EXPOSITORY WRITING PROMPTS

Exposition is a type of oral or written discourse that is used to explain, describe, give information or inform. The creator of an expository text cannot assume that the reader or listener has prior knowledge or prior understanding of the topic that is being discussed. One important point to keep in mind for the author is to try to use words that clearly show what they are talking about rather than blatantly telling the reader what is being discussed. Since clarity requires strong organization, one of the most important mechanisms that can be used to improve our skills in exposition is to provide directions to improve the organization of the text.

Expository text is meant to deposit information and is the most frequently used type of writing by students in colleges, high schools, middle schools, elementary schools and universities. A well-written exposition remains focused on its topic and lists events in chronological order. Examples of expository writing include driving directions and instructions on performing a task. Key words such as first, after, next, then, last, before that, and usually signal sequential writing. Second-person instructions with “you” are acceptable. However, the use of first-person pronouns should be avoided. Expository essays should not reveal the opinion of the writer. All expository writing prompts gives something to the students to write about. It pricks their creativity into action. A prompt that does not create enough information for the students or the target audience to respond accordingly is considered to be the most worthless of them all.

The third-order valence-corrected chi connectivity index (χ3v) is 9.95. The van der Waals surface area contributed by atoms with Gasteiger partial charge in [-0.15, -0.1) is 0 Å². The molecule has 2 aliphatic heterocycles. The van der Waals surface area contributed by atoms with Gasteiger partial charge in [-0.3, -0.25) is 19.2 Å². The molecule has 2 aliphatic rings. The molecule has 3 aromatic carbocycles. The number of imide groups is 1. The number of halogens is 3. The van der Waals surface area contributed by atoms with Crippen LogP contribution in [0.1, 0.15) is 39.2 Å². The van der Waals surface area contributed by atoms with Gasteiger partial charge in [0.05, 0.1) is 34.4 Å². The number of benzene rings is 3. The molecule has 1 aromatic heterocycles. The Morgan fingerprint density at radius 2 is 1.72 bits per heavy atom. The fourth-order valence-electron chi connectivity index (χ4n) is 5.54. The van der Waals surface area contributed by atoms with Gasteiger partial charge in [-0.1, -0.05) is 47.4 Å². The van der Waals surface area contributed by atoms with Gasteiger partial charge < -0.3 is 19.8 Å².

Fortunately, few writing teachers’ prompts are that poor, which is because of the fact that now days the teachers are duly and efficiently being trained in pricking the creativity of the target audience and unbound the hidden talents. Most specify at least a writing topic for the writing, although the topic may be described so broadly as to give very little help to the writer. “Write about an important person in your life” is an example of an essay topic so broad it will totally confound beginning and struggling writers. Better prompts put cues in context. A better type of prompt includes context and directions that tell the writer the purpose of the writing, the audience, and the format of the final piece. An assignment in a English language arts class might say this: Write a five paragraph essay in which you recommend the school library purchase a specific book or piece of software. Those directions tell writers the format is a five-paragraph essay, and the purpose is to persuade the staff to make a purchase. The directions imply that the audience is the school library staff. Some would suspect, however, that the real reader is the English teacher and that no librarian will ever see the essays. A good prompt includes all information students need to develop an appropriate response to a writing assignment. You can see how much easier it is for students to work from a good prompt by comparing a good one with a poor one.

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